We reached Ennerdale at around 4.30 only to be told that Ennerdale YHA is actually 5 miles (8km) out of Ennerdale. We had already travelled about 22km. Thankfully the manager at Ennerdale YHA still had a hot meal for us which was much appreciated after such a long, wet day.

Which Lake is Which? (Ennerdale to Rosthwaite)
A lovely day walking through the valley and then climbing out of the valley where we could see Lake Ennerdale and Lake Buttermere. We almost climbed back down to Lake Ennerdale for a 2nd look in fact until some fellow walkers pointed us in the right direction!

Lambs in Pink Raincoats, Bad Maps and Killer Hail! (Rosthwaite to Grasmere)
No kidding, there were really some baby lambs in pink plastic raincoats running around a farmyard. It may have been first thing in the morning but I was awake and not dreaming! And we may have wandered along a trail in the opposite direction than we should have been for a little while! Some old chaps walked us back in to Rosthwaite and we bought a new map and I started using the compass from there on in! The
Lambing Season!Lambing Season!Lambing Season!

So many cute lambs along the trail. Lamb cutlets were on the menu at a few pubs!
rain came again as did some big hail stones which really hurt my face. Olivia and I cowered behind a big rock until it stopped. My mobile then came in to service and I got a text message from my mum - she was in Apollo Bay and enjoying a hot chocolate with Baileys! That's just what Olivia and I needed in this storm! We didn't quite make it to Patterdale as planned due to our detour and bad weather but fortunately the YHA in Grasmere had a couple of spare beds!

Lamb Cutlets (Grasmere to Patterdale)
Another lovely walk through the valley and up to Grasmere Tarn. In Patterdale we met Kendra and Spike and had lunch at a local pub. We then drove on to Kirkby Stephen arriving at the YHA which was coverted from one of the towns churches in 1981. Kendra and I discovered the lamb numbering system. Members of the sme family were all numbered the same in coloured paint/spray. Most sheep had 2 baby lambs so all 3 would share the same number and were often running around together. It didn't stop some of us from ordering lamb cutlets that evening for dinner!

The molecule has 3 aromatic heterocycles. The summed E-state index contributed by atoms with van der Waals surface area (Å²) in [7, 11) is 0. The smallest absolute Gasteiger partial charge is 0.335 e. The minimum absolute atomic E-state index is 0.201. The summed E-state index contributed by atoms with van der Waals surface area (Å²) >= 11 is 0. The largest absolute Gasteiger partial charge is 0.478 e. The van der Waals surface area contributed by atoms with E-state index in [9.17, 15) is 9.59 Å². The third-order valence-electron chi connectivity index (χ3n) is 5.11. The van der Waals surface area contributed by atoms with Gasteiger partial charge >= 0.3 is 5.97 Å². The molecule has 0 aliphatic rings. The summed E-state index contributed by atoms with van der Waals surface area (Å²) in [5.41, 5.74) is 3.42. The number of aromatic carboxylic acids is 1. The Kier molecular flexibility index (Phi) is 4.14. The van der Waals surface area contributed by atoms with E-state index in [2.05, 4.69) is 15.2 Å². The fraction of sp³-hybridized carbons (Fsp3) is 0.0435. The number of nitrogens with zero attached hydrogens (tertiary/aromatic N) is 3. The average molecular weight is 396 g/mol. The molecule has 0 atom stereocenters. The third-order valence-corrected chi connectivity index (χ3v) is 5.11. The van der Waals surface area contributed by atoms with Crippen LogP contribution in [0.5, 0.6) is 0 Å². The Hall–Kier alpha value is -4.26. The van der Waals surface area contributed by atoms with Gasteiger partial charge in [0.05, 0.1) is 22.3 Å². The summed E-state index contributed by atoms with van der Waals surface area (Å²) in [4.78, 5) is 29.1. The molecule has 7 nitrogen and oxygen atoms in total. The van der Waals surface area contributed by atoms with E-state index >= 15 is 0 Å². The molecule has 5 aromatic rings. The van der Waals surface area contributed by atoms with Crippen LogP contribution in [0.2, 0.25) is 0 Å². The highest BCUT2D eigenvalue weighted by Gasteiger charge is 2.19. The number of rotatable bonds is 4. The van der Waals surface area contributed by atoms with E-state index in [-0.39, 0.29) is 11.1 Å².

Lakes DistrictLakes DistrictLakes District

Snow on the hills!
Thankfully they didn't tell us which numbered lamb it was!

All Creatures Great and Small (Keld to Reeth)
From Kirkby Stephen, Packhorse transport picked up Olivia and I and dropped us in Keld for the beginning of the walk through the Yorkshire Dales. There were many more farms which involved lots of stile climbing and difficult squeezes through narrow gates. I was even faced with a sheep who started to charge towards me, wanting us to keep our distance from the baby lambs. Olivia just kept telling me not to make eye contact! Reeth is famous for the filming of All Creatures Great and Small. Olivia also took a dip in the Swaledale River. The sun was out after all! It was a spectacular tumble - arms and legs going in different directions as she slipped while crossing the river.

Old Brewery B & B (Reeth to Richmond)
Kendra and Spike joined us for the first section of this walk. Lots more cute lambs! Arriving in Richmond, we wandered around the market square and then visited Richmond Castle. Lord Baden Powell was the commanding officer of Richmond Castle between 1908-1910 for the interests of guiding friends.

North
Which way did Alfred Wainwright go?Which way did Alfred Wainwright go?Which way did Alfred Wainwright go?

Olivia studying Alfred Wainwrights guide.
York Moors (Ingleby Cross to Claybank Top)
Walked through lots of heather on the Moors. Unfortunately at this time of year it isn't all that colourful. In August it turns purple in colour.

An Actresses Call (Claybank Top to Glaisdale)